Mom was unmoved by my plea to authority. Neither she, nor anyone else in my family, likes Harry Potter. She instead went off on a story from her childhood. “When I was a little girl, my mother used to put blackstrap molasses in my milk every day, because she thought it would keep me from getting sick. I got sick all right – of the molasses! I’ve hated molasses ever since.”
I gave her my condolences for her unfortunate childhood and continued with my plans to make treacle tart.
As I began to make it, however, I started to have my doubts. “It says fresh white bread crumbs,” I called out to my mom as I reviewed the recipe. “Does that mean I have to tear slices of bread into little pieces?”
Mom laughed and said, “You wanted to make it.”
I was pretty concerned about the whole endeavor as I sat in a chair tearing a single slice of bread into little tiny bits.
“The British are weird,” I said. “Harry is weird. Bread crumbs and molasses? Who thinks of these things?”
“I know,” said Mom, while she too tore up a little slice of bread. “Especially molasses. I really don’t like molasses. When I was a little girl, my mother-“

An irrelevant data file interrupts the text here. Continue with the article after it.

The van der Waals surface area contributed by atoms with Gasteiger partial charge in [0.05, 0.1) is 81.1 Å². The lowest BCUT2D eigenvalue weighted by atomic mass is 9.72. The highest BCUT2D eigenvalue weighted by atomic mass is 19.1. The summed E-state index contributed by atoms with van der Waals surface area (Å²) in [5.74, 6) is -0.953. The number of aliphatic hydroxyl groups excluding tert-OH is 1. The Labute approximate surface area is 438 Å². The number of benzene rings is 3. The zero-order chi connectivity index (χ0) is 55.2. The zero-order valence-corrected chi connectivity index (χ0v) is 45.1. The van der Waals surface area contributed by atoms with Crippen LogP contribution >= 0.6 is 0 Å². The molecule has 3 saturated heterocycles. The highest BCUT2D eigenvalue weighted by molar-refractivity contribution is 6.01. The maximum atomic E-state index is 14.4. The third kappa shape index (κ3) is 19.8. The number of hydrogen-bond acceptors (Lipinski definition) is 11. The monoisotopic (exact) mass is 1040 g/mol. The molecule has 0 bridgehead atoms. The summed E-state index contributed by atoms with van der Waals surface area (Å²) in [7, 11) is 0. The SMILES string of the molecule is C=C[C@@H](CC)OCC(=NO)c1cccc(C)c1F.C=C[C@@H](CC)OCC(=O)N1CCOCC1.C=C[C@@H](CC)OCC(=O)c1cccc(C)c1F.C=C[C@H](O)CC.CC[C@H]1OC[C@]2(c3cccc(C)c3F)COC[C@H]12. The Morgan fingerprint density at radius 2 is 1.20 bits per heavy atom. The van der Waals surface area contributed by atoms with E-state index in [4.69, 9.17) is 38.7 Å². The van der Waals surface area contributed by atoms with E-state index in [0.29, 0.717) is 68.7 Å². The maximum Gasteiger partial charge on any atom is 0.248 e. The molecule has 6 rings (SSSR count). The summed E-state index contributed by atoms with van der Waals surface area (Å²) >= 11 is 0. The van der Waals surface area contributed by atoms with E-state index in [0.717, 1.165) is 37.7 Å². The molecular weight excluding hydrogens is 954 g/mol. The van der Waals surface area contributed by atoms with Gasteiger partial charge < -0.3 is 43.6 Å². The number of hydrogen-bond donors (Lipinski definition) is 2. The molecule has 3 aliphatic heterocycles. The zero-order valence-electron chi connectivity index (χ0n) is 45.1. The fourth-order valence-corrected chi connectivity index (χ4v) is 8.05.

“Yeah, I know, Mom,” I said. “Blackstrap molasses in the milk. You told me.”
“Well it was really traumatic,” said Mom with finality. We continued tearing in silence.
When it came time to mix the molasses and breadcrumbs together, I gazed upon the lumpy brownish mixture. It looked unappetizing and smelled horrifically strong. At that moment, I struggled to accept the fact that I would probably not like treacle tart. I didn’t have to like the dessert as much as Harry, right? As I considered this, though, a part of my childhood curled up into the fetal position and started whimpering. I think it’s the same part that still has a slight crush on the aforementioned fictional character.